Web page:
But as for hair... eh, it grows back. Just get anything major like dieing colors or perms professionally so they don't fry their own hair.


just an opinion.
I agree with the perm being done professionally and I would insist on that. My stylist (she does all of our hair) is very good and she could definately do it. I just wasn't sure whether to encourage it now or not.

Claire
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#5 of 25 Old 03-27-2006, 05:42 PM
 
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I understand you concern. I have younger children, but saw your post and had to reply. My boys are still at the age I bet some teen moms long for again age 7 and 4.

I would also be concerned about the clip on pony tail more than the scrunci. Guys with longer hair do wear it up in pony tail when they need it out of their way usually. But if this was 'hidden' he didn't want you to know about it.

My dh and I are stricter than most here on MDC (I think). And I know my dh's ability to handle the situation you have would not be the right way to go about it -- he would I can imagine make a confrontation, shave his head and take the hair things away. No son of his will be a cross dresser or gay.

I think the situation needs to be handled very delicately or the back fire could be deterimental to your son and to the relationship you have with each other. Which is why I guess you are here.

I see a few situations (not knowing details of your life or his, I'm speculating here) --
1) He is experiementing with gender roles. He may feel more feminine than masculine.
2) His girlfriend plays with his long hair and the hair accessories came from her.
3) He likes long hair, he likes styling it, he has style visions, the making of a future hair stylist (both male and female styles, but has to try the female ones out on himself b/c he is too shy to ask a girl to let him do her hair). I admit this one is out there.
4) He is fully aware that he feels different than other boys and is not experimenting with gender roles, he already knows.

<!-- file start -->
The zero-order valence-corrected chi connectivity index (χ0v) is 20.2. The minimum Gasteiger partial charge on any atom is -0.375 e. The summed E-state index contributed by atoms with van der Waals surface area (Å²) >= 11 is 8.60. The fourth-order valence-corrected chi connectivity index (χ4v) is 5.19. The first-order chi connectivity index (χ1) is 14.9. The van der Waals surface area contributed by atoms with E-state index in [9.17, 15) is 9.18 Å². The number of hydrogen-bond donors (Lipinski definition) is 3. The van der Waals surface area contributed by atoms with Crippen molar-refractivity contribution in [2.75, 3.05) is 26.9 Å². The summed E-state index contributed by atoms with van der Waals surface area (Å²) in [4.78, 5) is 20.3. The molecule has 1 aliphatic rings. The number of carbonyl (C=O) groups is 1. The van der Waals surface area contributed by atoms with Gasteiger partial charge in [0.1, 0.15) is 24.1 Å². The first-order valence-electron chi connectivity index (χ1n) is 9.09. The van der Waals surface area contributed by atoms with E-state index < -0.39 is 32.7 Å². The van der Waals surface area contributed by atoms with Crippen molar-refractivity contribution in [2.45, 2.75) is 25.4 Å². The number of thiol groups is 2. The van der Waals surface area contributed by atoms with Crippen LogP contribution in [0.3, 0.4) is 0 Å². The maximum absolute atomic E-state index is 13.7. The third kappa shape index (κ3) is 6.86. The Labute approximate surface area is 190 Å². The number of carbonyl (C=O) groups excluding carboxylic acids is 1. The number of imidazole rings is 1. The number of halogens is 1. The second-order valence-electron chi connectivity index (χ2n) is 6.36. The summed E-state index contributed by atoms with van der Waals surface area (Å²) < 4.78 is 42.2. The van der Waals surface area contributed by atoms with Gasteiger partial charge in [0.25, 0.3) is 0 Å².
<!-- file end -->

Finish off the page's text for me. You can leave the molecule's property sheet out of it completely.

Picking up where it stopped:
I do think parents have a right to search their child's room. I do not think a parent should read a diary or open a locked box unless behavior of the child warrents the need (possible drug or alcohol use, depression and fear of suicide, radical change in behavior etc the big indicators of something is wrong). I am assuming the closet was not necessarily a search but likely putting his things away for him and you came across them. But I would encourage you to look a little more around his room for more clues.

Have you found any indications that he is experimenting with gender roles?

Are your clothes not where you left them? Are there girl clothes in his room somewhere? There are grown men living with wives and children who after then admit to themselves what's going on, will admit to wearing their mother's shoes and clothes when they were boys. And their wives will then remember a time when her stuff was out of place or stretched out or missing.

Since he obivously didn't want you to find the hair accessories, confronting him on them would not be my suggestion to you. If he wants to see what his hair would look like wavy, offer to roll it for him on some hot rollers. Do you have long hair? Have him roll yours. Maybe actively doing hair together might get him to open up to talk with you about what is going on in his head.

He might just really like hair right now. I know a kid (well not anymore a kid), who wanted to be like his older brother who's my age. In High School the older brother had long hair played the guitar and had a rock band, still does and is making it in LA. The parents let the younger brother grow his hair out, I thought he was a girl for the longest time. He is now a drummer with a shaved head in an up and coming band, making it here on the east coast, Yale graduate of all things.